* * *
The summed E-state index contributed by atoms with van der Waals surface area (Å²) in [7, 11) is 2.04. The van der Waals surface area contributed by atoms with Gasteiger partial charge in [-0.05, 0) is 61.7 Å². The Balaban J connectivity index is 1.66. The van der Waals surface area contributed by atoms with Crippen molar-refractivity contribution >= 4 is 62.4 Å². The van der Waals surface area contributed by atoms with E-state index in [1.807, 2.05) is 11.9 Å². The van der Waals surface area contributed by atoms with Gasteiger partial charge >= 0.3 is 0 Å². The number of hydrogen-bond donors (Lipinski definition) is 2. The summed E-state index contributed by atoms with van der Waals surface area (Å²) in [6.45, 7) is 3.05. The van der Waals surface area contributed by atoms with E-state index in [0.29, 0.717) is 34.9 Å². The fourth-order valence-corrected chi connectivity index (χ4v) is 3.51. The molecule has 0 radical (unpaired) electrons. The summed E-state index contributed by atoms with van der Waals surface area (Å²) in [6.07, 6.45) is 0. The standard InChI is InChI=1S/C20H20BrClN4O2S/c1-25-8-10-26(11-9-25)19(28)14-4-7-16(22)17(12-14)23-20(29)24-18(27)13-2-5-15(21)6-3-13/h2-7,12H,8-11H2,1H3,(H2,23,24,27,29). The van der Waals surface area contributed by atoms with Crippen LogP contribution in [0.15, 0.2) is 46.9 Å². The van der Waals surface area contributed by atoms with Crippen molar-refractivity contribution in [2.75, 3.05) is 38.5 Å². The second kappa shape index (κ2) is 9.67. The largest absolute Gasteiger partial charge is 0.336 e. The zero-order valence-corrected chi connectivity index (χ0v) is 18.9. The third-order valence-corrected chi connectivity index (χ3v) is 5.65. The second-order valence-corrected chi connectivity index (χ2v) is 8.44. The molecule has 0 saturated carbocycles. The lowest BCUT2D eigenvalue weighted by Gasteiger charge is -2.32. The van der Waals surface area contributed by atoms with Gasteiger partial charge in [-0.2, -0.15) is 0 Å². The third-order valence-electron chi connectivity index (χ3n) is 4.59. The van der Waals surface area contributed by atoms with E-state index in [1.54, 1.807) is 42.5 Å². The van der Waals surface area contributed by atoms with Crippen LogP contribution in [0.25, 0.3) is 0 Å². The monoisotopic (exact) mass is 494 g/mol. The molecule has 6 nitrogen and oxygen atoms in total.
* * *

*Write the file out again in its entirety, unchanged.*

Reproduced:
The summed E-state index contributed by atoms with van der Waals surface area (Å²) in [7, 11) is 2.04. The van der Waals surface area contributed by atoms with Gasteiger partial charge in [-0.05, 0) is 61.7 Å². The Balaban J connectivity index is 1.66. The van der Waals surface area contributed by atoms with Crippen molar-refractivity contribution >= 4 is 62.4 Å². The van der Waals surface area contributed by atoms with E-state index in [1.807, 2.05) is 11.9 Å². The van der Waals surface area contributed by atoms with Gasteiger partial charge >= 0.3 is 0 Å². The number of hydrogen-bond donors (Lipinski definition) is 2. The summed E-state index contributed by atoms with van der Waals surface area (Å²) in [6.45, 7) is 3.05. The van der Waals surface area contributed by atoms with E-state index in [0.29, 0.717) is 34.9 Å². The fourth-order valence-corrected chi connectivity index (χ4v) is 3.51. The molecule has 0 radical (unpaired) electrons. The summed E-state index contributed by atoms with van der Waals surface area (Å²) in [6.07, 6.45) is 0. The standard InChI is InChI=1S/C20H20BrClN4O2S/c1-25-8-10-26(11-9-25)19(28)14-4-7-16(22)17(12-14)23-20(29)24-18(27)13-2-5-15(21)6-3-13/h2-7,12H,8-11H2,1H3,(H2,23,24,27,29). The van der Waals surface area contributed by atoms with Crippen LogP contribution in [0.15, 0.2) is 46.9 Å². The van der Waals surface area contributed by atoms with Crippen molar-refractivity contribution in [2.75, 3.05) is 38.5 Å². The second kappa shape index (κ2) is 9.67. The largest absolute Gasteiger partial charge is 0.336 e. The zero-order valence-corrected chi connectivity index (χ0v) is 18.9. The third-order valence-corrected chi connectivity index (χ3v) is 5.65. The second-order valence-corrected chi connectivity index (χ2v) is 8.44. The molecule has 0 saturated carbocycles. The lowest BCUT2D eigenvalue weighted by Gasteiger charge is -2.32. The van der Waals surface area contributed by atoms with Gasteiger partial charge in [-0.2, -0.15) is 0 Å². The third-order valence-electron chi connectivity index (χ3n) is 4.59. The van der Waals surface area contributed by atoms with E-state index in [1.54, 1.807) is 42.5 Å². The van der Waals surface area contributed by atoms with Crippen LogP contribution in [0.25, 0.3) is 0 Å². The monoisotopic (exact) mass is 494 g/mol. The molecule has 6 nitrogen and oxygen atoms in total.